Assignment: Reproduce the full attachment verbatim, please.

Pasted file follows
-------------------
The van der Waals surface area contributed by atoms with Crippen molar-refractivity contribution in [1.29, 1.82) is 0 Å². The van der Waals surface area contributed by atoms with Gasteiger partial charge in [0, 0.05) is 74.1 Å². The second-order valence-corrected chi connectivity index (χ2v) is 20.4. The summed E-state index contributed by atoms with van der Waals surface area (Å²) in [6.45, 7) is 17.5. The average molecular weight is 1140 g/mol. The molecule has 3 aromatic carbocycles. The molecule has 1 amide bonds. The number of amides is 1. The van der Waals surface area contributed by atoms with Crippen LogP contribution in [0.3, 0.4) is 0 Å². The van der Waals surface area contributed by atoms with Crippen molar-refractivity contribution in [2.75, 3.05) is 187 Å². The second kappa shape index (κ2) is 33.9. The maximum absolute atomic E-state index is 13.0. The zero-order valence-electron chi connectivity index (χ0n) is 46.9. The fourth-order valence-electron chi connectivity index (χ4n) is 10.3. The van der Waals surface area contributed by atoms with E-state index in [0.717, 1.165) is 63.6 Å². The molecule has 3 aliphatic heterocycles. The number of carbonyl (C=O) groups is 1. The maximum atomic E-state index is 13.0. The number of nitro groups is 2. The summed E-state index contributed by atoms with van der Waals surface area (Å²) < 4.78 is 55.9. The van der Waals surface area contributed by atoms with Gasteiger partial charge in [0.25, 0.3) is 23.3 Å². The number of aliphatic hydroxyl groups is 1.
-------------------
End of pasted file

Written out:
The van der Waals surface area contributed by atoms with Crippen molar-refractivity contribution in [1.29, 1.82) is 0 Å². The van der Waals surface area contributed by atoms with Gasteiger partial charge in [0, 0.05) is 74.1 Å². The second-order valence-corrected chi connectivity index (χ2v) is 20.4. The summed E-state index contributed by atoms with van der Waals surface area (Å²) in [6.45, 7) is 17.5. The average molecular weight is 1140 g/mol. The molecule has 3 aromatic carbocycles. The molecule has 1 amide bonds. The number of amides is 1. The van der Waals surface area contributed by atoms with Crippen LogP contribution in [0.3, 0.4) is 0 Å². The van der Waals surface area contributed by atoms with Crippen molar-refractivity contribution in [2.75, 3.05) is 187 Å². The second kappa shape index (κ2) is 33.9. The maximum absolute atomic E-state index is 13.0. The zero-order valence-electron chi connectivity index (χ0n) is 46.9. The fourth-order valence-electron chi connectivity index (χ4n) is 10.3. The van der Waals surface area contributed by atoms with E-state index in [0.717, 1.165) is 63.6 Å². The molecule has 3 aliphatic heterocycles. The number of carbonyl (C=O) groups is 1. The maximum atomic E-state index is 13.0. The number of nitro groups is 2. The summed E-state index contributed by atoms with van der Waals surface area (Å²) < 4.78 is 55.9. The van der Waals surface area contributed by atoms with Gasteiger partial charge in [0.25, 0.3) is 23.3 Å². The number of aliphatic hydroxyl groups is 1.